What is Net Salary: Definition and How to Calculate

By MBO Partners | November 5, 2020

consultant working on computer

If you’re considering starting a small business, you are probably encountering many new financial terms as you begin to set your bill rate and put systems in place for tracking your time, and collecting invoices. Understanding these terms and numbers are an important part in determining the sustainability and success of your business. They can lead to realistic goal setting and bench marking as you build your business.

What is Net Salary?

If you previously worked as a W-2 employee you may be familiar with the terms net pay and gross pay. Gross pay is the amount you receive before taxes and deductions. This is typically the largest number you’ll see on your pay stub. Net pay, on the other hand, is the amount you receive after deductions been taken out. Deductions can include federal and state taxes, social security and Medicare taxes (FICA), or health insurance costs.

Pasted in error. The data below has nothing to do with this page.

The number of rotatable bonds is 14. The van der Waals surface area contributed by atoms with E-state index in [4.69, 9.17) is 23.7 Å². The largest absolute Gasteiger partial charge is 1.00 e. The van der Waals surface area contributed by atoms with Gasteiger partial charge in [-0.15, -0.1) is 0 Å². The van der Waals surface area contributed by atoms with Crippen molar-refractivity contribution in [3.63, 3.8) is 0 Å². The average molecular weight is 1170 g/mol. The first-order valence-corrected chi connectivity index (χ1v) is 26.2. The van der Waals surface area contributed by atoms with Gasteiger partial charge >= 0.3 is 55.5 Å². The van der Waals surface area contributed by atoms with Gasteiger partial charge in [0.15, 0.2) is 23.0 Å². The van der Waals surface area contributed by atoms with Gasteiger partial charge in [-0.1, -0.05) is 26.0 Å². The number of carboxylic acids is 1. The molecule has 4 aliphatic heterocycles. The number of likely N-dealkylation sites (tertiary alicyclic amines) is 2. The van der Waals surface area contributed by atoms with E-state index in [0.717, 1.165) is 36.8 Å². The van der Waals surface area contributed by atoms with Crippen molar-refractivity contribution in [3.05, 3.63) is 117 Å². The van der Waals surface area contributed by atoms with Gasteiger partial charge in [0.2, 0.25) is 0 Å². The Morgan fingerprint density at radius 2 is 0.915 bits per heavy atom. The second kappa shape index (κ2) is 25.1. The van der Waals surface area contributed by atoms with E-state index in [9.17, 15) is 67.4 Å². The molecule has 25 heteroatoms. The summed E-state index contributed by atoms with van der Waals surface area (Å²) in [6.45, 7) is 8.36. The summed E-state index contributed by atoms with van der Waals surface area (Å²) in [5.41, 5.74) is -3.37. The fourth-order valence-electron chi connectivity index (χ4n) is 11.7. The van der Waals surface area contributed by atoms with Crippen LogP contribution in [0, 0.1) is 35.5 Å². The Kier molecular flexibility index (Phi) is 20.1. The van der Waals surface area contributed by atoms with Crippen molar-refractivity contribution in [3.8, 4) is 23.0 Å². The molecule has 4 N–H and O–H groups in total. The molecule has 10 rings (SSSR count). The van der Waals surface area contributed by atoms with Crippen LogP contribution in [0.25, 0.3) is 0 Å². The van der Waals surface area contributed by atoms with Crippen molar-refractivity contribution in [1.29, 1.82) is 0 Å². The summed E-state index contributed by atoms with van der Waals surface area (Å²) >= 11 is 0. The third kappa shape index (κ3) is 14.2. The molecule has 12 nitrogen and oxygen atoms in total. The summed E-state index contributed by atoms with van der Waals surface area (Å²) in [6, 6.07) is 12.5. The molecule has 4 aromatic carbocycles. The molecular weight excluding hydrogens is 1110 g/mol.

Net salary is simply another term you may hear for net pay. You can use the two interchangeably.

How Do You Calculate Net Salary?

When working as an independent contractor, your taxes are calculated a bit differently. When working independently, plan to pay around 30-35% of your gross income in taxes. Taxes include income tax, based on your tax bracket, as well as self-employment tax. Because you act both as an employer and employee when working independently, you are responsible for paying both halves of social security and Medicare (FICA) taxes—this is self-employment tax. The current self-employment tax rate is 15.3%.

To calculate your net salary, estimate your net earnings and then subtract that number from your gross income minus any additional business expenses.

The information provided in the MBO Blog does not constitute legal, tax or financial advice. It does not take into account your particular circumstances, objectives, legal and financial situation or needs. Before acting on any information in the MBO Blog you should consider the appropriateness of the information for your situation in consultation with a professional advisor of your choosing.  

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